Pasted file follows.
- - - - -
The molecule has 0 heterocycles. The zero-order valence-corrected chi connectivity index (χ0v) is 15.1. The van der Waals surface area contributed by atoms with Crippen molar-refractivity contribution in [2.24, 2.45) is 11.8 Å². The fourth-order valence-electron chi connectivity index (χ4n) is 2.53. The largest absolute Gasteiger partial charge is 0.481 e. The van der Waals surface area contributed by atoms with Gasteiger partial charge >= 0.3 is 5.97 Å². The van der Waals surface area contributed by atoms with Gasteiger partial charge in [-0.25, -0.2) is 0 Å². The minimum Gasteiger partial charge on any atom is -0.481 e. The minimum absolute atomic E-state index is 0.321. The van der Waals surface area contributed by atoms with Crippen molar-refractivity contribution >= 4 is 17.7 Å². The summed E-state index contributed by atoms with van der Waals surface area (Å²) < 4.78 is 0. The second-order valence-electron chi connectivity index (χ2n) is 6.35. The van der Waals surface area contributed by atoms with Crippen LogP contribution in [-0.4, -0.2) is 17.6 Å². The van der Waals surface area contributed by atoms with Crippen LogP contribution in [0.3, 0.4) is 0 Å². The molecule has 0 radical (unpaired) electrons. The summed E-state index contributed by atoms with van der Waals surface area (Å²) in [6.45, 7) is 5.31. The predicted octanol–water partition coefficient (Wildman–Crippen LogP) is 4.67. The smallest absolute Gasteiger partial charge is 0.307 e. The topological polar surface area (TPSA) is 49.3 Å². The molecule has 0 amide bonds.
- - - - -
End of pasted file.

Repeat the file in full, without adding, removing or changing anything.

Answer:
The molecule has 0 heterocycles. The zero-order valence-corrected chi connectivity index (χ0v) is 15.1. The van der Waals surface area contributed by atoms with Crippen molar-refractivity contribution in [2.24, 2.45) is 11.8 Å². The fourth-order valence-electron chi connectivity index (χ4n) is 2.53. The largest absolute Gasteiger partial charge is 0.481 e. The van der Waals surface area contributed by atoms with Gasteiger partial charge >= 0.3 is 5.97 Å². The van der Waals surface area contributed by atoms with Gasteiger partial charge in [-0.25, -0.2) is 0 Å². The minimum Gasteiger partial charge on any atom is -0.481 e. The minimum absolute atomic E-state index is 0.321. The van der Waals surface area contributed by atoms with Crippen molar-refractivity contribution >= 4 is 17.7 Å². The summed E-state index contributed by atoms with van der Waals surface area (Å²) < 4.78 is 0. The second-order valence-electron chi connectivity index (χ2n) is 6.35. The van der Waals surface area contributed by atoms with Crippen LogP contribution in [-0.4, -0.2) is 17.6 Å². The van der Waals surface area contributed by atoms with Crippen LogP contribution in [0.3, 0.4) is 0 Å². The molecule has 0 radical (unpaired) electrons. The summed E-state index contributed by atoms with van der Waals surface area (Å²) in [6.45, 7) is 5.31. The predicted octanol–water partition coefficient (Wildman–Crippen LogP) is 4.67. The smallest absolute Gasteiger partial charge is 0.307 e. The topological polar surface area (TPSA) is 49.3 Å². The molecule has 0 amide bonds.